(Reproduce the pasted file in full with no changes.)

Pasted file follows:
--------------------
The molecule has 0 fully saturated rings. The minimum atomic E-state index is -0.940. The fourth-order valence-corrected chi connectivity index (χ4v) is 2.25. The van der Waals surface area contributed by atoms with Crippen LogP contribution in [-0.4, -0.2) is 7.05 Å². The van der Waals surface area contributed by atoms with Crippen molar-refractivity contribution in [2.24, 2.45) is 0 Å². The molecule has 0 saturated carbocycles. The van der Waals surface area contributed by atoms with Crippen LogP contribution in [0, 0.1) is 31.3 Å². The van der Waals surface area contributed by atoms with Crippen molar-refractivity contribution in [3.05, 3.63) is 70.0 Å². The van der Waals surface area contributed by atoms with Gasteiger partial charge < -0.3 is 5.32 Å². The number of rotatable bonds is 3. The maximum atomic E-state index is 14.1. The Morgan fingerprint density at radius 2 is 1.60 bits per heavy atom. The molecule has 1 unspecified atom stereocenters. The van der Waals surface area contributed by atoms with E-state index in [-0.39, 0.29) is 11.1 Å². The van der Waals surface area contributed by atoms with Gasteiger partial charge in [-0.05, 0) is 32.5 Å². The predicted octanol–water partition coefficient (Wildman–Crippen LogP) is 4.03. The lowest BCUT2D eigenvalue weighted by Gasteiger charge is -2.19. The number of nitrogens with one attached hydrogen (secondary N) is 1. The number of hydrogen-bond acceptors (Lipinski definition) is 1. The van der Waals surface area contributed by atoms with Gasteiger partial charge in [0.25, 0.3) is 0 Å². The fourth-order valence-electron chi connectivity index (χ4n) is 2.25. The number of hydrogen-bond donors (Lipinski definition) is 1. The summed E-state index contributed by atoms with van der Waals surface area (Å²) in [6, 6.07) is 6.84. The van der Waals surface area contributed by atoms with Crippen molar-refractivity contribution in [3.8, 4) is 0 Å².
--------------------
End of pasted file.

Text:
The molecule has 0 fully saturated rings. The minimum atomic E-state index is -0.940. The fourth-order valence-corrected chi connectivity index (χ4v) is 2.25. The van der Waals surface area contributed by atoms with Crippen LogP contribution in [-0.4, -0.2) is 7.05 Å². The van der Waals surface area contributed by atoms with Crippen molar-refractivity contribution in [2.24, 2.45) is 0 Å². The molecule has 0 saturated carbocycles. The van der Waals surface area contributed by atoms with Crippen LogP contribution in [0, 0.1) is 31.3 Å². The van der Waals surface area contributed by atoms with Crippen molar-refractivity contribution in [3.05, 3.63) is 70.0 Å². The van der Waals surface area contributed by atoms with Gasteiger partial charge < -0.3 is 5.32 Å². The number of rotatable bonds is 3. The maximum atomic E-state index is 14.1. The Morgan fingerprint density at radius 2 is 1.60 bits per heavy atom. The molecule has 1 unspecified atom stereocenters. The van der Waals surface area contributed by atoms with E-state index in [-0.39, 0.29) is 11.1 Å². The van der Waals surface area contributed by atoms with Gasteiger partial charge in [-0.05, 0) is 32.5 Å². The predicted octanol–water partition coefficient (Wildman–Crippen LogP) is 4.03. The lowest BCUT2D eigenvalue weighted by Gasteiger charge is -2.19. The number of nitrogens with one attached hydrogen (secondary N) is 1. The number of hydrogen-bond acceptors (Lipinski definition) is 1. The van der Waals surface area contributed by atoms with Gasteiger partial charge in [0.25, 0.3) is 0 Å². The fourth-order valence-electron chi connectivity index (χ4n) is 2.25. The number of hydrogen-bond donors (Lipinski definition) is 1. The summed E-state index contributed by atoms with van der Waals surface area (Å²) in [6, 6.07) is 6.84. The van der Waals surface area contributed by atoms with Crippen molar-refractivity contribution in [3.8, 4) is 0 Å².